The upper and lower Gompa of Bomdila with vibrant and colourful flags and soothing sound of the prayer wheels , with monks soaking the sun, made the place all so calm and serene, but something vital was yet to be explored. Bomdila is also known for other reasons as well , as it registers the presence of heavy military establishment here. It is the same place which along with Tawang and Rupa saw major Indian resistance, during 1962 Chinese aggression . The memories of which are still fresh in the minds of the people here, as it was hard times for them, the locals. However the Arunachali’s, took it with pride and honour as they helped Indian soldiers to fight against all odds, against the intrusion of Chinese soldiers. Stories of war have become, the tales and folklore’s here, elderly so fondly recollect the happenings of the past, stories being handed down from one generation to another.
For Indian soldiers it was a prolonged war against enemy , hostile terrain and biting cold , as we look into the history, we see that in the autumn of 1962 , Tawang fell to the invading Chinese people liberation Army
And in Bomdila, then , the Headquarter of Kameng frontier division, there was sheer panic.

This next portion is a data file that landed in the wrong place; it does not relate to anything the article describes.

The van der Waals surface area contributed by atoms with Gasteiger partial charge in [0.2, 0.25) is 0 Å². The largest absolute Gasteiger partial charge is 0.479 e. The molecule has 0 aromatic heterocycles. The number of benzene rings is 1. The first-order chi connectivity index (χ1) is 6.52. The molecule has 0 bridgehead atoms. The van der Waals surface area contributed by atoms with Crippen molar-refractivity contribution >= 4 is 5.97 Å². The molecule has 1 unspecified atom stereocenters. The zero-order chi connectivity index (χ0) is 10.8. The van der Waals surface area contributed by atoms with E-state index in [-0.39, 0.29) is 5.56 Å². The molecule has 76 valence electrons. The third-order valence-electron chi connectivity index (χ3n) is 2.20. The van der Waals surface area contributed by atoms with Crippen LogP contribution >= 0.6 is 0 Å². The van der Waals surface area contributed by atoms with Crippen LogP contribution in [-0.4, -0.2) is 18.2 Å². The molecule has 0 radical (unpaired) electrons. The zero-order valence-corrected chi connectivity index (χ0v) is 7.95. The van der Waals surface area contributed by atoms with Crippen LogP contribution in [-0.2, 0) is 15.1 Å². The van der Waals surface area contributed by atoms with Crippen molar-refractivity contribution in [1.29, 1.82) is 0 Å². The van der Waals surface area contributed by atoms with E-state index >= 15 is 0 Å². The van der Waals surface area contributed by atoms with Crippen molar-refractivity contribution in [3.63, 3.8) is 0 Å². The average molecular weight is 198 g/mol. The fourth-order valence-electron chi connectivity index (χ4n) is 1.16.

.Though the place is abundant with the Heroism of our jawans, who fought without appropriate clothes and rubber boots in such hostile conditions, in freezing temperatures, that too, unprepared. The spot where this all action took place is known as R.R hill now.
R.R hill stands witness to the Chinese aggression, it also holds within itself the the courage , valour and sacrifice of Subedar Pritam Singh, who kept holding the position till the last. The trenches are witness to the history, which look, as they have been freshly dug up, the valiant young officers, who fought without any logistics support. Their names are etched in the history, details of bravery, the direct confrontation with the invaders, but mostly died while retreating ,as the orders came, but along with them their heroic tales lingers on for decades , as well as of the locals here, who are not to be sidelined , as they carried food for the jawans on mules, then.